| MACY GRAY:
Every so often, the media announces which musical sensation we should love next. Just like Alicia Keyes is the belle of the ball du jour, Macy Gray won the title circa 1999. Having already been an overnight success and a critical favorite, Gray is in the 'prove it or lose it' phase of her career. The Id is a bonafide catch-22. On one hand, Gray has individuality in her corner with her flamboyant sense of style and vocal presence. On the other hand, her individuality makes her remarkably predictable when pitting one track against another.
Nearly all of the tunes on The Id are cooked up in a batch of traditional R&B flavor with some funk and soul added for that extra kick. There is also a common denominator amongst the songs themselves--most of which pay homage to being wronged or let down when it comes to the opposite sex. That's not to say Gray is about dogging anyone; but her tales of a no good man seems to be a tune Gray are all too familiar.
Giving credit where it's due, Gray sticks to what she knows best--both vocally and lyrically. On the Old Navy feel of "Relating to a Psychopath," Gray sings, "You are relating to a psychopath, your role model is therapy. You must be real far gone." The song also references Gray's biggest (and arguably her only) hit to date, "I Try."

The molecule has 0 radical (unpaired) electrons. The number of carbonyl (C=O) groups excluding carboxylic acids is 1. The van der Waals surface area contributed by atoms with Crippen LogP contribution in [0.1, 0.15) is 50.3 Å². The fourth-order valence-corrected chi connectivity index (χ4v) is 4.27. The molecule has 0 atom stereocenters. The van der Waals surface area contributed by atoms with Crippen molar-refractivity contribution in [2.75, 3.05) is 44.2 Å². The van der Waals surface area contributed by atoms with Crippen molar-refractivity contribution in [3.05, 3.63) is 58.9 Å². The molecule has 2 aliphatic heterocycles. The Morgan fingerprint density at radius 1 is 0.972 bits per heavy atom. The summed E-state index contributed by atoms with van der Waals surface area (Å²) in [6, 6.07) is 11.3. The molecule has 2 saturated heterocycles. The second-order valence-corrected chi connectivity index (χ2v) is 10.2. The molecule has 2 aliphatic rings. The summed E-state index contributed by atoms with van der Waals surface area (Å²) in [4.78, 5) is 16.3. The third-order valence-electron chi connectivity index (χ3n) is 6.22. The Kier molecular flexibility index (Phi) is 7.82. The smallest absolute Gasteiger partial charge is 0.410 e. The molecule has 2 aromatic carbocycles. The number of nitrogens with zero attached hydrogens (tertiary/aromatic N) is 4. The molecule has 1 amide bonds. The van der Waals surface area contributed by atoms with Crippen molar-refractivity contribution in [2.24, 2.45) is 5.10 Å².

High points include the first track, "Sweet Baby" featuring Erkyah Badu, which is likely to make a dent in the top 40, mostly because it sounds like "I Try" - the sequel; and "Don't Come Around," featuring Sunshine Anderson, a track about trying to be friends after a relationship goes bust. Low points include the Disco Duck delivery of "Sexual Revolution" and the circus meets Broadway show of the 'special' track, "Oblivion."
Fans of Gray's first album should delight in a second helping with The Id. For the rest of us however, the new material will sound a lot more like musical leftovers.
|© 2001 Janet Branagan|
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